“I hope I give him the opportunity or the choice to come back,” Thomas said. “But I’ve got a lot of golf in front of me before I worry about him coming here.”

    Full-field scores from the Honda Classic

    Honda Classic: Articles, photos and videos

    More important to Thomas, however, is winning this event, which is played at PGA National, one of the most difficult non-major courses on Tour.

    “It would mean a lot,” he said. “It means a lot to win any golf tournament, but it would mean more because of how prestigious this golf tournament is and the list of winners that have won this event, how strong of a field it is, how difficult of a golf course.

    “A decent number of my wins have been on easier golf courses, so it would be cool to get it done at a place like this.”

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    Woods paired with hotshot rookie Burns at Honda

    By Ryan LavnerFebruary 24, 2018, 11:38 pm

    PALM BEACH GARDENS, Fla. – Rookie Sam Burns will be in the biggest spot of his career Sunday – playing alongside Tiger Woods.

    Burns, the reigning Nicklaus Award winner who turned pro after two standout years at LSU, will go off with Woods at 12:45 p.m. at the Honda Classic.

    Burns, 20, who earned his Tour card via Q-School, is playing this week on a sponsor exemption, his fourth of the season. He is 13th on the money list this year, after a tie for second two weeks ago in Colombia.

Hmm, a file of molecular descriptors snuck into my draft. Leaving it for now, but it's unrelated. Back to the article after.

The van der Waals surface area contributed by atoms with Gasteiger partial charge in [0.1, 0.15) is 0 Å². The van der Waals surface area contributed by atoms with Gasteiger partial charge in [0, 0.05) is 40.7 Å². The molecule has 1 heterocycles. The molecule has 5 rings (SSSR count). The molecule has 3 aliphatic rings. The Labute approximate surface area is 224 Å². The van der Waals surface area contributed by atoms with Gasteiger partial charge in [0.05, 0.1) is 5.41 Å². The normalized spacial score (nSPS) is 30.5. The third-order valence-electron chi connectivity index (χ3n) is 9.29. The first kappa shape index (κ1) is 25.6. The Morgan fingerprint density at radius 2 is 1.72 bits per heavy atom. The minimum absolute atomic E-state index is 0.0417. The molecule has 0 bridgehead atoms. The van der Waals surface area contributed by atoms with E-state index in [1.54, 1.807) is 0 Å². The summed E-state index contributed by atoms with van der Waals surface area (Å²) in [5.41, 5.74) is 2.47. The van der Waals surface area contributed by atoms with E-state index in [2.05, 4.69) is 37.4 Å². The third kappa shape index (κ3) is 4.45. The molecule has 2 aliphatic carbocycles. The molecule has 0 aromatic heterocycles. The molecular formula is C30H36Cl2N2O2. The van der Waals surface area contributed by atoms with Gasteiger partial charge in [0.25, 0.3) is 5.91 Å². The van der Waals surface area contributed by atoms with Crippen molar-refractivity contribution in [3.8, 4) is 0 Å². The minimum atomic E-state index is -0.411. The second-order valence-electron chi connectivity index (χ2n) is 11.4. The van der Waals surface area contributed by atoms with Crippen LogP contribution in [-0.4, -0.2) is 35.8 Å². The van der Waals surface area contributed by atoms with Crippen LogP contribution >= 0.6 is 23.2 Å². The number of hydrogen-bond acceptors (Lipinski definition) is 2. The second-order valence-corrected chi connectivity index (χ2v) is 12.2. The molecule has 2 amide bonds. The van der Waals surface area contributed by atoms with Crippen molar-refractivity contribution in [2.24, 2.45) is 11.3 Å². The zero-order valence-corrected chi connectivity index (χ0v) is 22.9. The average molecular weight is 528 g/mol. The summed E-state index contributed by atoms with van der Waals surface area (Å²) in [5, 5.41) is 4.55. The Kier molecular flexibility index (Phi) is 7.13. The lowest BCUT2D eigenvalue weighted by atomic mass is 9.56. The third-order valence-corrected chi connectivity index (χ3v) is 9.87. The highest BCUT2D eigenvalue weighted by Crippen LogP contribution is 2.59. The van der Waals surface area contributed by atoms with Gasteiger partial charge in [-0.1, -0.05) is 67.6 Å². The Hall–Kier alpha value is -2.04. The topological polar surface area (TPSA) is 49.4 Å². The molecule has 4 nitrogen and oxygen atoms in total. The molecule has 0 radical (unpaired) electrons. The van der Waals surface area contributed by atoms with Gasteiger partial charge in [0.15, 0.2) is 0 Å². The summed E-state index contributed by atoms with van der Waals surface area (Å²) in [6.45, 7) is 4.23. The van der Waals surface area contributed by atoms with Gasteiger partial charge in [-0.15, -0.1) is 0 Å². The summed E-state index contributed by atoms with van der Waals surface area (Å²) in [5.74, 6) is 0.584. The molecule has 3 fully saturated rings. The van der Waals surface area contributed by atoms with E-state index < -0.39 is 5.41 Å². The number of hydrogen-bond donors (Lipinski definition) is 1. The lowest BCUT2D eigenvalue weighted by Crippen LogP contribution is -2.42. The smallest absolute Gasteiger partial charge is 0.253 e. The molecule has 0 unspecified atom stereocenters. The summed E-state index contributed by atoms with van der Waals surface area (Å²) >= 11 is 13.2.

Full-field scores from the Honda Classic

    Honda Classic: Articles, photos and videos

    Burns and Woods are tied for 11th, at even-par 210.

    Sunday is an important round for Burns, who can earn a spot into the Valspar Championship with a top-10 finish here.

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    List leads Honda; Thomas one back

    By Golf Channel DigitalFebruary 24, 2018, 11:25 pm

    Luke List, one of a legion of PGA Tour players who live in Jupiter, just two exits up I-95 from PGA National, shot a 4-under 66 on Saturday to take a one-shot lead after three rounds of the Honda Classic. Here's how things stand going into the final round at PGA National:

    Leaderboard: Luke List (-7), Justin Thomas (-6), Webb Simpson (-6), Tommy Fleetwood (-5), Jamie Lovemark (-5), Alex Noren (-4) 

    What it means: Leader List has played well this season, with no finish lower than T-26 in six starts. Thomas, of course, is the reigning Player of the Year. The next best pedigree among the leaders belongs to Simpson, winner of the 2012 U.S. Open and three other PGA Tour titles.

    Round of the day: Thomas and Noren both shot 5-under 65s. Thomas made two of his six birdies in the Bear Trap (at the par 3s, Nos. holes 15 and17), while Noren played that stretch (15-17) in 1 over. Noren made his hay elsewhere, including an eagle at the last that canceled out his two bogeys.

    Full-field scores from the Honda Classic

    Honda Classic: Articles, photos and videos

    Best of the rest: List, Simpson and Kelly Kraft all shot 66.

    Biggest disappointment: After an opening 76, Jimmy Walker probably thought he was back on track with a 68 that allowed him to make the cut. Alas, the improvement was temporary, as he ballooned back to a 74 on Saturday.

    Shot of the day: Tommy Fleetwood hit a fairway wood from 282 yards to within 8 feet of the cup on the 18th hole. He then made the putt for his second eagle of the day.

    Quote of the day: "The course played a fair bit easier with not as much wind." - Thomas

    Biggest storyline going into Sunday: List may be in the lead, but most eyes will be on Thomas, a five-time winner last year who has yet to lift a trophy in 2018. And of course, more than a few people will be keeping tabs on Tiger Woods. He'll begin the day seven shots back, trying to channel Tiger of 2012 - when he posted a 62 on Sunday at PGA National (which was good only for a runner-up finish to Rory McIlroy).